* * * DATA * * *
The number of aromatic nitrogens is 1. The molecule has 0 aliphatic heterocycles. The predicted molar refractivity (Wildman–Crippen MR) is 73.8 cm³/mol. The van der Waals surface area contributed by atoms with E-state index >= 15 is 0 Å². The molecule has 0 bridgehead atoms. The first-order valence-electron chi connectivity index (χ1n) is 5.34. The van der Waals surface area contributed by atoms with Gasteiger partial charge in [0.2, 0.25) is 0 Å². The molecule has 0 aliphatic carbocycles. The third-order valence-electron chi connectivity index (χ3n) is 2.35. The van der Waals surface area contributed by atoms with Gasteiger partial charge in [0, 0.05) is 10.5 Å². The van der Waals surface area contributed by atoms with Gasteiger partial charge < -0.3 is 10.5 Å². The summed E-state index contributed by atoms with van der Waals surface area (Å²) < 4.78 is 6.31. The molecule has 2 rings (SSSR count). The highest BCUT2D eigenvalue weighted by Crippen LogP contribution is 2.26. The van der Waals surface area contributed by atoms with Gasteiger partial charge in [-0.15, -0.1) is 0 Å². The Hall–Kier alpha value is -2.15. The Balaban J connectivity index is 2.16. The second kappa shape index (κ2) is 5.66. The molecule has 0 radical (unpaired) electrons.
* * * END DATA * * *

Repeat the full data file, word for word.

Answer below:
The number of aromatic nitrogens is 1. The molecule has 0 aliphatic heterocycles. The predicted molar refractivity (Wildman–Crippen MR) is 73.8 cm³/mol. The van der Waals surface area contributed by atoms with E-state index >= 15 is 0 Å². The molecule has 0 bridgehead atoms. The first-order valence-electron chi connectivity index (χ1n) is 5.34. The van der Waals surface area contributed by atoms with Gasteiger partial charge in [0.2, 0.25) is 0 Å². The molecule has 0 aliphatic carbocycles. The third-order valence-electron chi connectivity index (χ3n) is 2.35. The van der Waals surface area contributed by atoms with Gasteiger partial charge in [0, 0.05) is 10.5 Å². The van der Waals surface area contributed by atoms with Gasteiger partial charge < -0.3 is 10.5 Å². The summed E-state index contributed by atoms with van der Waals surface area (Å²) < 4.78 is 6.31. The molecule has 2 rings (SSSR count). The highest BCUT2D eigenvalue weighted by Crippen LogP contribution is 2.26. The van der Waals surface area contributed by atoms with Gasteiger partial charge in [-0.15, -0.1) is 0 Å². The Hall–Kier alpha value is -2.15. The Balaban J connectivity index is 2.16. The second kappa shape index (κ2) is 5.66. The molecule has 0 radical (unpaired) electrons.